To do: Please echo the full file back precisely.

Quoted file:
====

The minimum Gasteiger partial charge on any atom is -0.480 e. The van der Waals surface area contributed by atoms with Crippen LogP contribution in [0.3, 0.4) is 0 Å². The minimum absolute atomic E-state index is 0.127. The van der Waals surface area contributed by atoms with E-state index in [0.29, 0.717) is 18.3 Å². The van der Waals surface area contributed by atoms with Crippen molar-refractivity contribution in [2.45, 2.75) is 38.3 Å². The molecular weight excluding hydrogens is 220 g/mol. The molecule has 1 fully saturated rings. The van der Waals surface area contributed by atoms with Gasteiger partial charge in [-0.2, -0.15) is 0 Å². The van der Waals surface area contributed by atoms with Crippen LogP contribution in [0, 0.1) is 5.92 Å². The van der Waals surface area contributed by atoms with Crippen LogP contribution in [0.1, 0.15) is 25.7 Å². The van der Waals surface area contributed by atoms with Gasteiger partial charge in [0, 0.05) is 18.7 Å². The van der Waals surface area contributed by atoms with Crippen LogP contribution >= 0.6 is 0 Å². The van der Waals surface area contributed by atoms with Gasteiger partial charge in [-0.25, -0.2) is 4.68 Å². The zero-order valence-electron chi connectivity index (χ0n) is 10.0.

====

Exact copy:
The minimum Gasteiger partial charge on any atom is -0.480 e. The van der Waals surface area contributed by atoms with Crippen LogP contribution in [0.3, 0.4) is 0 Å². The minimum absolute atomic E-state index is 0.127. The van der Waals surface area contributed by atoms with E-state index in [0.29, 0.717) is 18.3 Å². The van der Waals surface area contributed by atoms with Crippen molar-refractivity contribution in [2.45, 2.75) is 38.3 Å². The molecular weight excluding hydrogens is 220 g/mol. The molecule has 1 fully saturated rings. The van der Waals surface area contributed by atoms with Gasteiger partial charge in [-0.2, -0.15) is 0 Å². The van der Waals surface area contributed by atoms with Crippen LogP contribution in [0, 0.1) is 5.92 Å². The van der Waals surface area contributed by atoms with Crippen LogP contribution in [0.1, 0.15) is 25.7 Å². The van der Waals surface area contributed by atoms with Gasteiger partial charge in [0, 0.05) is 18.7 Å². The van der Waals surface area contributed by atoms with Crippen LogP contribution >= 0.6 is 0 Å². The van der Waals surface area contributed by atoms with Gasteiger partial charge in [-0.25, -0.2) is 4.68 Å². The zero-order valence-electron chi connectivity index (χ0n) is 10.0.